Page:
Retracing the steps to the past in the study of Uganda’s politics and history has in
recent years become a dominant approach. It is a rather simple exercise that on e
can execute in the full awareness that one is safe. Many of the key actors are, after
all, either dead or simply out of power and, therefore, harmless or helpless and,
hence, not in a position to challenge the writer’s contentions. Sometimes this
approach has yielded reasonable accounts of the county’s chequered political
history. But it has also given rise to some very questionable body of literature,
especially when authors have chosen to stand with their “back to the present”, as it
were, and have opted to look instead only at that single lane leading into the past.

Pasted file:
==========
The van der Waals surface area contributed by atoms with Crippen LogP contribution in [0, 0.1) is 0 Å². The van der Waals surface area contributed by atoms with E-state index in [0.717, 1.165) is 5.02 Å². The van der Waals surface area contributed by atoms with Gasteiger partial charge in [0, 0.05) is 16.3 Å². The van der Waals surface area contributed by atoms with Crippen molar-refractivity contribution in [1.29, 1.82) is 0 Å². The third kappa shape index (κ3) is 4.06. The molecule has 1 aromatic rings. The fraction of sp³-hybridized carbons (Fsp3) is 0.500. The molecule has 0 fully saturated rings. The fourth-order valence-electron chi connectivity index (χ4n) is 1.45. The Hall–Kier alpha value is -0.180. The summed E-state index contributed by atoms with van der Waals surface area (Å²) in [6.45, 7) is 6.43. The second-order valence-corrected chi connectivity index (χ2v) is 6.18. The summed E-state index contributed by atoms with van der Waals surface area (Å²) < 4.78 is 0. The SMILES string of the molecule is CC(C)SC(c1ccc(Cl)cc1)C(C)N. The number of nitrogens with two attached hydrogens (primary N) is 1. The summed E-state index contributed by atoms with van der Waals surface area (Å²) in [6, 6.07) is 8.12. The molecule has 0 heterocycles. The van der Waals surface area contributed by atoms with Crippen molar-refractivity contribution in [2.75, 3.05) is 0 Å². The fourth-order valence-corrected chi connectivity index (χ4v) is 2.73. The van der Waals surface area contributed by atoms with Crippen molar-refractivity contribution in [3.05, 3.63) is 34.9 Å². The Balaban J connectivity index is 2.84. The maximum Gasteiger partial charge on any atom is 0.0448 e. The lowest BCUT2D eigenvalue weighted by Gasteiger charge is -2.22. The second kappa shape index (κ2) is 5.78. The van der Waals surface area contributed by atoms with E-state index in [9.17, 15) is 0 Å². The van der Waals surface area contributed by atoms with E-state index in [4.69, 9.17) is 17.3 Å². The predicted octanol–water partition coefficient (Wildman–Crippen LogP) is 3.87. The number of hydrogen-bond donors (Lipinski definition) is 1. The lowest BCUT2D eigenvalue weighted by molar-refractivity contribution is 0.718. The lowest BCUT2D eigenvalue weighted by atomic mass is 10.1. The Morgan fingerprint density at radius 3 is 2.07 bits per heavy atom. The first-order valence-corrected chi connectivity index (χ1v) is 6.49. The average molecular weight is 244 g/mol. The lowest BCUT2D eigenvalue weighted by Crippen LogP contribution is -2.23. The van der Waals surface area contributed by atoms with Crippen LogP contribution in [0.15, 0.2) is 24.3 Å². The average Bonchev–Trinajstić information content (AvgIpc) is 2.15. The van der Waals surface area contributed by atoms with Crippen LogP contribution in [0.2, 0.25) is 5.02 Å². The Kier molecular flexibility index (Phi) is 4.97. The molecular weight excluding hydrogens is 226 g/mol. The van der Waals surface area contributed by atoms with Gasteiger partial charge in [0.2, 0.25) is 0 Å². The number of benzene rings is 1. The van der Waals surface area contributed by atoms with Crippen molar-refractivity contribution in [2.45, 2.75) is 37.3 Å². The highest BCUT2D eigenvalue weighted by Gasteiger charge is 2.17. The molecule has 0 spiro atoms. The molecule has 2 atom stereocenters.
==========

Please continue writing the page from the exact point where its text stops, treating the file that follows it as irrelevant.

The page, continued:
The results, as one might expect, have tended to be literature that is demonological
in character and, generally, unbalanced with an undue emphasis on the political
deviltry or evils that certain leaders of the past are said to have committed.
In the measure that attention has been accorded to the present (times), one
often sees in such efforts a tendency toward undue precaution or guardedness, at
best; and, at the worst, equally undue inclination toward sycophancy in favour of
leaders of the time and their deeds. In the process, the latter two have, far too
often, come off not quite as they truly are in real life.